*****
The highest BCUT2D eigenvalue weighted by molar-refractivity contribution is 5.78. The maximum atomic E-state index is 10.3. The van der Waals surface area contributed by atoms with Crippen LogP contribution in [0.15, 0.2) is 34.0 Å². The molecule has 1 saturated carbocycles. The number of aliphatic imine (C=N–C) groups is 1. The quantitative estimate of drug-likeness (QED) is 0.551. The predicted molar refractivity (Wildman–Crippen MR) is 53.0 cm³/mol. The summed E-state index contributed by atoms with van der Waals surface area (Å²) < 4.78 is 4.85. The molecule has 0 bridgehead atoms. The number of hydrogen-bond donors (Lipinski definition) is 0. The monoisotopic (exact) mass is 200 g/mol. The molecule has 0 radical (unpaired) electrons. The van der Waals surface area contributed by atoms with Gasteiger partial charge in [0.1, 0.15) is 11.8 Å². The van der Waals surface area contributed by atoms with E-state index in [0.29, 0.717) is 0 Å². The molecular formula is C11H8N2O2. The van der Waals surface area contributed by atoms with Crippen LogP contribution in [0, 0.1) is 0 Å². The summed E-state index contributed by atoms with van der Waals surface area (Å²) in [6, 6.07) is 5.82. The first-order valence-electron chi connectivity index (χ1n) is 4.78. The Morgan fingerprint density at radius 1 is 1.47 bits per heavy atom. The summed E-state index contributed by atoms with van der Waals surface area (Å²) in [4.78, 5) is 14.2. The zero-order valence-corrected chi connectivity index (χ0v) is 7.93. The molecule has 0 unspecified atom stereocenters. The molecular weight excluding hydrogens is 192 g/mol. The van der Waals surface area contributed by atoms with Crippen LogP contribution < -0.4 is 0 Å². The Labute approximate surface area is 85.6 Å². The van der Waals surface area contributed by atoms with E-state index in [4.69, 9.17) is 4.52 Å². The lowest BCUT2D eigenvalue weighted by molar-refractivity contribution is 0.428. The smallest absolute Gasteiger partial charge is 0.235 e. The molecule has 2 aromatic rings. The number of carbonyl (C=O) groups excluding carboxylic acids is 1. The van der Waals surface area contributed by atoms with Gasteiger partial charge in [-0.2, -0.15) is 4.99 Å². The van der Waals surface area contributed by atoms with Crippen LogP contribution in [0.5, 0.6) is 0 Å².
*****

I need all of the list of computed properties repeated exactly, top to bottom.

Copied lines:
The highest BCUT2D eigenvalue weighted by molar-refractivity contribution is 5.78. The maximum atomic E-state index is 10.3. The van der Waals surface area contributed by atoms with Crippen LogP contribution in [0.15, 0.2) is 34.0 Å². The molecule has 1 saturated carbocycles. The number of aliphatic imine (C=N–C) groups is 1. The quantitative estimate of drug-likeness (QED) is 0.551. The predicted molar refractivity (Wildman–Crippen MR) is 53.0 cm³/mol. The summed E-state index contributed by atoms with van der Waals surface area (Å²) < 4.78 is 4.85. The molecule has 0 bridgehead atoms. The number of hydrogen-bond donors (Lipinski definition) is 0. The monoisotopic (exact) mass is 200 g/mol. The molecule has 0 radical (unpaired) electrons. The van der Waals surface area contributed by atoms with Gasteiger partial charge in [0.1, 0.15) is 11.8 Å². The van der Waals surface area contributed by atoms with E-state index in [0.29, 0.717) is 0 Å². The molecular formula is C11H8N2O2. The van der Waals surface area contributed by atoms with Crippen LogP contribution in [0, 0.1) is 0 Å². The summed E-state index contributed by atoms with van der Waals surface area (Å²) in [6, 6.07) is 5.82. The first-order valence-electron chi connectivity index (χ1n) is 4.78. The Morgan fingerprint density at radius 1 is 1.47 bits per heavy atom. The summed E-state index contributed by atoms with van der Waals surface area (Å²) in [4.78, 5) is 14.2. The zero-order valence-corrected chi connectivity index (χ0v) is 7.93. The molecule has 0 unspecified atom stereocenters. The molecular weight excluding hydrogens is 192 g/mol. The van der Waals surface area contributed by atoms with Crippen LogP contribution < -0.4 is 0 Å². The Labute approximate surface area is 85.6 Å². The van der Waals surface area contributed by atoms with E-state index in [4.69, 9.17) is 4.52 Å². The lowest BCUT2D eigenvalue weighted by molar-refractivity contribution is 0.428. The smallest absolute Gasteiger partial charge is 0.235 e. The molecule has 2 aromatic rings. The number of carbonyl (C=O) groups excluding carboxylic acids is 1. The van der Waals surface area contributed by atoms with Gasteiger partial charge in [-0.2, -0.15) is 4.99 Å². The van der Waals surface area contributed by atoms with Crippen LogP contribution in [0.5, 0.6) is 0 Å².